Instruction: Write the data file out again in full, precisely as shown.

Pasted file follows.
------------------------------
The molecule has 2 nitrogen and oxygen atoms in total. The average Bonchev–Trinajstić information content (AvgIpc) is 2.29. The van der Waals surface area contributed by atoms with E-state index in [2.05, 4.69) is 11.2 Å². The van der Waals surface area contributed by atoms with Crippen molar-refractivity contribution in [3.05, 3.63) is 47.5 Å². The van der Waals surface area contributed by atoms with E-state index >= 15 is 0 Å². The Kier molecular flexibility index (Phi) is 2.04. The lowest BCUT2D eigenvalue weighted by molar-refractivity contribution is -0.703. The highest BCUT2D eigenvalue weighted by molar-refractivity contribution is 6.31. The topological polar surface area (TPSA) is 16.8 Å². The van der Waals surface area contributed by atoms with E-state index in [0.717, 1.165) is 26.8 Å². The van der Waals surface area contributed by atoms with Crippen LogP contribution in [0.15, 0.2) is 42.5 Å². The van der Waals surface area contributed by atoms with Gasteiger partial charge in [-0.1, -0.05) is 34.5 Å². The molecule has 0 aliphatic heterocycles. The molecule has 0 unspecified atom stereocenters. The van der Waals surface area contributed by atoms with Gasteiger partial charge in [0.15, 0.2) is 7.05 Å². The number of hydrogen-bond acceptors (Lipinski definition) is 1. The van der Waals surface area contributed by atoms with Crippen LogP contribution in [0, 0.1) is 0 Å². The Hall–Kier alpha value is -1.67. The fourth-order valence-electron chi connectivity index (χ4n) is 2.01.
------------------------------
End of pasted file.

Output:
The molecule has 2 nitrogen and oxygen atoms in total. The average Bonchev–Trinajstić information content (AvgIpc) is 2.29. The van der Waals surface area contributed by atoms with E-state index in [2.05, 4.69) is 11.2 Å². The van der Waals surface area contributed by atoms with Crippen molar-refractivity contribution in [3.05, 3.63) is 47.5 Å². The van der Waals surface area contributed by atoms with E-state index >= 15 is 0 Å². The Kier molecular flexibility index (Phi) is 2.04. The lowest BCUT2D eigenvalue weighted by molar-refractivity contribution is -0.703. The highest BCUT2D eigenvalue weighted by molar-refractivity contribution is 6.31. The topological polar surface area (TPSA) is 16.8 Å². The van der Waals surface area contributed by atoms with E-state index in [0.717, 1.165) is 26.8 Å². The van der Waals surface area contributed by atoms with Crippen LogP contribution in [0.15, 0.2) is 42.5 Å². The van der Waals surface area contributed by atoms with Gasteiger partial charge in [-0.1, -0.05) is 34.5 Å². The molecule has 0 aliphatic heterocycles. The molecule has 0 unspecified atom stereocenters. The van der Waals surface area contributed by atoms with Gasteiger partial charge in [0.15, 0.2) is 7.05 Å². The number of hydrogen-bond acceptors (Lipinski definition) is 1. The van der Waals surface area contributed by atoms with Crippen LogP contribution in [0, 0.1) is 0 Å². The Hall–Kier alpha value is -1.67. The fourth-order valence-electron chi connectivity index (χ4n) is 2.01.